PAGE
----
While there has been recognizable positive analyst notes, sentiment and price targets assigned to FIT shares, some are of the opinion that the latest Apple Watch news might have had an impact on FIT shares. Apple (NASDAQ:AAPL) launched improvements to its Apple Watch operating system called OS3, which will feature a fitness app that rivals Fitbit's fitness apps. There will be a watch face made up of Apple's colorful activity-tracking rings, and another that offers a shortcut to the Workout app. People can share their activity data with other Watch wearers, so there's finally a social component. And the Watch will soon track activity levels for wheelchair users. Here is what The Verge had to say about the Apple Watch OS3.
Apple's new Watch software, watchOS 3, isn't just new software, it's an admission that Apple had it all wrong when it came to interactions on the first-generation Apple Watch. It's less of a revamp and more of a rescue of the Watch, an attempt to deconstruct the old software and to focus on the stuff that people actually care about.
It's still not a perfect smartwatch - if such a thing exists - but the demo of watchOS 3 offers a better explanation for why you might want to use an Apple Watch. It's not just a third draft; it's a total rewrite, and something insightful might finally emerge.
Unfortunately, even though the fall release of the Apple Watch iteration will also employ Wi-Fi capabilities that allow the user to untether from the iPhone for using the device, the owner still has to own an iPhone to operate the AWOS3. The owner will also have to add another line and a separate data plan. Additionally, the AWOS3 will still only be compatible with the Apple operating system; something other devices have greater flexibility with than Apple. But none of this really matters, as the AWOS3 is still not an optimal smart device and priced too high to achieve market share akin to its iPhone companions or compete "apples to apples" with Fitbit.
As The Verge all but concludes I have confidently concluded many months ago, "The Apple Watch was and is a poorly conceived product development that Apple will have to pour more money into." Even as a smartphone companion, the AWOS3 has no viable purpose beyond the smartphone. Everything on the AWOS3 that forces the price point beyond its competing smartwatches is available on the smartphone.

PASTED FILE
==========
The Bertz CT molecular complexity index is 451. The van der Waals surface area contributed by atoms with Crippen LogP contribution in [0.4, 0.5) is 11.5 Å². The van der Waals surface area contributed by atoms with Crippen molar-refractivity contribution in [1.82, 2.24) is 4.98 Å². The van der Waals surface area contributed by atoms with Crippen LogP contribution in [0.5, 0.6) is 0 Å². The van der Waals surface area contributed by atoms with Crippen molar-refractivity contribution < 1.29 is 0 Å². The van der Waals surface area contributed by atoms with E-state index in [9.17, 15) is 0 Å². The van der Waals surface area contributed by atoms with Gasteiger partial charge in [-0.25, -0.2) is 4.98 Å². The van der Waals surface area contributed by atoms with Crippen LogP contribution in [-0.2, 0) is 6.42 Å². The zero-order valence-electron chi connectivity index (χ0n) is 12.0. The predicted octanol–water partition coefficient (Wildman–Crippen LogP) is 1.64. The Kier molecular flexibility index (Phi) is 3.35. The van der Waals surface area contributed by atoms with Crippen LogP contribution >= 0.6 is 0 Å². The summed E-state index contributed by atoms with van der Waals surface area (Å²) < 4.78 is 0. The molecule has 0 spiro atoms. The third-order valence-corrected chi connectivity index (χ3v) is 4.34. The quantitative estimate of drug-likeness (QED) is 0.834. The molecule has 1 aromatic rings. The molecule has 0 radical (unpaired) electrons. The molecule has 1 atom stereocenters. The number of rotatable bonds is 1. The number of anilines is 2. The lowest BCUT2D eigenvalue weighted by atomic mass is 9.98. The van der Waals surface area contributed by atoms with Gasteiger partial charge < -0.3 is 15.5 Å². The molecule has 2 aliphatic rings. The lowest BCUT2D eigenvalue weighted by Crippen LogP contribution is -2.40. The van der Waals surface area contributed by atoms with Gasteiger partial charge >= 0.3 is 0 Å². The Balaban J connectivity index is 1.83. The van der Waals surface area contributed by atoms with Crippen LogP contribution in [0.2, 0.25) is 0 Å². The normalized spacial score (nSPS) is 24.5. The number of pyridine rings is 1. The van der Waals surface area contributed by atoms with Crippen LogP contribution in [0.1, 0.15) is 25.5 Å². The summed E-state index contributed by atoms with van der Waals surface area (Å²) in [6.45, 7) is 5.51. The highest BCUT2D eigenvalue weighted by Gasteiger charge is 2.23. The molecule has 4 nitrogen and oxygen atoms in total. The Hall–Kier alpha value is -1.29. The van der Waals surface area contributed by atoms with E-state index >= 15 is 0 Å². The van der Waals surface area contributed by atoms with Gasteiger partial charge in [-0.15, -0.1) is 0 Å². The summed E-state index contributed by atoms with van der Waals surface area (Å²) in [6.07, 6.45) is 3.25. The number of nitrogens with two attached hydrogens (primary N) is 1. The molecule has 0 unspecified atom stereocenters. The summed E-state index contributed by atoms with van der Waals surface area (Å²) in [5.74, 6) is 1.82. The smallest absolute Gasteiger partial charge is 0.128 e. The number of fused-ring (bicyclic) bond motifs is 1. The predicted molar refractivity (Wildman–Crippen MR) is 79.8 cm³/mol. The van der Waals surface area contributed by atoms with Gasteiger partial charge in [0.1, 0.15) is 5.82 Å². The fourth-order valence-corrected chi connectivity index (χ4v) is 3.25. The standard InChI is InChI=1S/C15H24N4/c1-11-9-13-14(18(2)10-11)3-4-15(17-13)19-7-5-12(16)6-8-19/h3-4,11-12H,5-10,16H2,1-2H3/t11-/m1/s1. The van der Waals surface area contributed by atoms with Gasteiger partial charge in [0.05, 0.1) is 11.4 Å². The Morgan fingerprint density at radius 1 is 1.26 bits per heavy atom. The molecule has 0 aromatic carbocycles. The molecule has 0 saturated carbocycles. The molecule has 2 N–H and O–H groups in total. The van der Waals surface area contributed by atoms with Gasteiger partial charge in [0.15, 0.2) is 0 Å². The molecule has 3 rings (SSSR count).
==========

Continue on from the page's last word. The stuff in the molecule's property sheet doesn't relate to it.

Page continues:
Even more unfortunate is that the AWOS3 lacks some of the key functions that make the smartphone such a daily part of our lives… photography and gaming. You really can't perform either of those applications within reason on the AWOS3. Gaming apps are the leading app downloads on smart devices. Fitbit realized that form and function have to be optimal for a smart device and as such decided long ago not to travel down this unnecessary road of nonsensical smartwatch applications. It's why the Fitbit Blaze is more of a smart fitness watch at $199 than was an errand Apple Watch at $349 and reduced in price to $299.
The next version of the Apple Watch will be just that, the next version. It will likely perform better than the previous version in terms of sell-in, but sell-through will be equally as poor as the first Apple Watch. I alerted investors and followers of the Apple Watch product development in my March 1st publication titled "Apple's Watch Presents Less Potential Than Investors Think." The article had over 230 comments, some of which were deleted due to direct attacks on my person, and was the first contrarian perspective on the potential of the Apple Watch.
My advanced data and analytics "red flagged" several issues with the Apple Watch that are inherent to most smartwatches of equality. Unfortunately, for Apple Inc., the performance of the Apple Watch has borne out my analytics. In short, if FIT shareholders are worried about the next iteration of the Apple Watch, good! It's good and relevant to have a healthy fear and/or understanding of the total wearables marketplace that Fitbit participates within.
However, I think near-term fears that may have induced some selling pressure on shares of FIT will be a long-term profitable opportunity for shareholders buying into that downturn. Then again, I expected a 10% rally from the $14.60 level… perspective and big picture.
When I'm wrong I'm wrong, and fortunately, it happens less often than when I'm proven accurate in my trading activities. As it pertains to shares of FIT, with 4 profitable trades in hand YTD and maintaining my current position, which has recently grown in size, I remain confident that shares of FIT will appreciate near term.
I truly desired for shares of FIT to close below $13 on June 14th as this would have likely sparked a "flush" in selling pressure the following morning. But unfortunately, that opportunity to buy shares at a potentially lower price didn't come to pass. Shares are seemingly rebounding intraday by 2.7% and ahead of an all-important FED announcement Wednesday morning.
Longer term, Fitbit needs to broaden its scope of products in order to achieve a greater level of profits and expand its share price multiple. Lastly, Fitbit executives have to create their own operating playbook in order to inspire shareholders who might better understand the typical hardware-centric company growth cycle and which I will dive a little deeper into with my next publication.
Disclosure: I am/we are long FIT.
I wrote this article myself, and it expresses my own opinions. I am not receiving compensation for it (other than from Seeking Alpha). I have no business relationship with any company whose stock is mentioned in this article.